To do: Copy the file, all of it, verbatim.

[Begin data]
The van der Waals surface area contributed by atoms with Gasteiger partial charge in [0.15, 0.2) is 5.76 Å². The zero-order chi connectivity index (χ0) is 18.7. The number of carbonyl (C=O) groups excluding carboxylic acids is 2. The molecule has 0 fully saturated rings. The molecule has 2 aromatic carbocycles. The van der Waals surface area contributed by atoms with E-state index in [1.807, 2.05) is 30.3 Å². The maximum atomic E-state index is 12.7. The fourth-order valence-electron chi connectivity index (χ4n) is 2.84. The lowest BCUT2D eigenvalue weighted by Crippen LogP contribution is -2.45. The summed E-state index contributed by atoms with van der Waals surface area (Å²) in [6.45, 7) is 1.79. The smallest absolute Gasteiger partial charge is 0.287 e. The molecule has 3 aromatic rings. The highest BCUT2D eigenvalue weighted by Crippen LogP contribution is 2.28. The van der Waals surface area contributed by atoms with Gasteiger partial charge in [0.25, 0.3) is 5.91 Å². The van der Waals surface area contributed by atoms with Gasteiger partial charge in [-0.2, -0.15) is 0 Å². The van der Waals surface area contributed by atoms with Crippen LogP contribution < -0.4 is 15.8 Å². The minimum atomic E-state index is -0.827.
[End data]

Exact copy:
The van der Waals surface area contributed by atoms with Gasteiger partial charge in [0.15, 0.2) is 5.76 Å². The zero-order chi connectivity index (χ0) is 18.7. The number of carbonyl (C=O) groups excluding carboxylic acids is 2. The molecule has 0 fully saturated rings. The molecule has 2 aromatic carbocycles. The van der Waals surface area contributed by atoms with E-state index in [1.807, 2.05) is 30.3 Å². The maximum atomic E-state index is 12.7. The fourth-order valence-electron chi connectivity index (χ4n) is 2.84. The lowest BCUT2D eigenvalue weighted by Crippen LogP contribution is -2.45. The summed E-state index contributed by atoms with van der Waals surface area (Å²) in [6.45, 7) is 1.79. The smallest absolute Gasteiger partial charge is 0.287 e. The molecule has 3 aromatic rings. The highest BCUT2D eigenvalue weighted by Crippen LogP contribution is 2.28. The van der Waals surface area contributed by atoms with Gasteiger partial charge in [0.25, 0.3) is 5.91 Å². The van der Waals surface area contributed by atoms with Gasteiger partial charge in [-0.2, -0.15) is 0 Å². The van der Waals surface area contributed by atoms with Crippen LogP contribution < -0.4 is 15.8 Å². The minimum atomic E-state index is -0.827.